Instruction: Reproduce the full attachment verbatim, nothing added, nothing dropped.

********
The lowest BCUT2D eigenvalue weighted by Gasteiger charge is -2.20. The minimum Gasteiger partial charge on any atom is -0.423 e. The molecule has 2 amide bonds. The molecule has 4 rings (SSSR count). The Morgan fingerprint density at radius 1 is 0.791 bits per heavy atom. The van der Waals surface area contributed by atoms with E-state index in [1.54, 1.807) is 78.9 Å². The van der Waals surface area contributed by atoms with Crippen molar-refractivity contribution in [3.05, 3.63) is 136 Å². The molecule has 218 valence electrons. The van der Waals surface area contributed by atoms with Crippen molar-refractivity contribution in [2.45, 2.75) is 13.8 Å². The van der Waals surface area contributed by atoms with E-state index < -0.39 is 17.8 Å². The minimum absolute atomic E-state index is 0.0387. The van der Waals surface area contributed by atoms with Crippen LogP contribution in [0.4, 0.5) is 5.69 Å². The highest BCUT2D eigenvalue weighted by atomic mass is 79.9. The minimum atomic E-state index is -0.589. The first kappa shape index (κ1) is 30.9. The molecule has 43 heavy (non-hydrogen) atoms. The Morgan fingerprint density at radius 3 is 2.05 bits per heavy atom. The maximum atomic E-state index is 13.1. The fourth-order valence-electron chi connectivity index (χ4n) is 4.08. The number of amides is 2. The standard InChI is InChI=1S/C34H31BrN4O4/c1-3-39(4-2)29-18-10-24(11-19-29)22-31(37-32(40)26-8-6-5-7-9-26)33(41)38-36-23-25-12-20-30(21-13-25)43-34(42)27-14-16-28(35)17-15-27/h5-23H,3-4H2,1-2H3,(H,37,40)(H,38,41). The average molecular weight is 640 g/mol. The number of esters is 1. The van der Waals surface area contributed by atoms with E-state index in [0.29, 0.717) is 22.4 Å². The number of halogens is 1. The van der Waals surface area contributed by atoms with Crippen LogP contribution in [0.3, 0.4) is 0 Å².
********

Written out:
The lowest BCUT2D eigenvalue weighted by Gasteiger charge is -2.20. The minimum Gasteiger partial charge on any atom is -0.423 e. The molecule has 2 amide bonds. The molecule has 4 rings (SSSR count). The Morgan fingerprint density at radius 1 is 0.791 bits per heavy atom. The van der Waals surface area contributed by atoms with E-state index in [1.54, 1.807) is 78.9 Å². The van der Waals surface area contributed by atoms with Crippen molar-refractivity contribution in [3.05, 3.63) is 136 Å². The molecule has 218 valence electrons. The van der Waals surface area contributed by atoms with Crippen molar-refractivity contribution in [2.45, 2.75) is 13.8 Å². The van der Waals surface area contributed by atoms with E-state index < -0.39 is 17.8 Å². The minimum absolute atomic E-state index is 0.0387. The van der Waals surface area contributed by atoms with Crippen LogP contribution in [0.4, 0.5) is 5.69 Å². The highest BCUT2D eigenvalue weighted by atomic mass is 79.9. The minimum atomic E-state index is -0.589. The first kappa shape index (κ1) is 30.9. The molecule has 43 heavy (non-hydrogen) atoms. The Morgan fingerprint density at radius 3 is 2.05 bits per heavy atom. The maximum atomic E-state index is 13.1. The fourth-order valence-electron chi connectivity index (χ4n) is 4.08. The number of amides is 2. The standard InChI is InChI=1S/C34H31BrN4O4/c1-3-39(4-2)29-18-10-24(11-19-29)22-31(37-32(40)26-8-6-5-7-9-26)33(41)38-36-23-25-12-20-30(21-13-25)43-34(42)27-14-16-28(35)17-15-27/h5-23H,3-4H2,1-2H3,(H,37,40)(H,38,41). The average molecular weight is 640 g/mol. The number of esters is 1. The van der Waals surface area contributed by atoms with E-state index in [0.29, 0.717) is 22.4 Å². The number of halogens is 1. The van der Waals surface area contributed by atoms with Crippen LogP contribution in [0.3, 0.4) is 0 Å².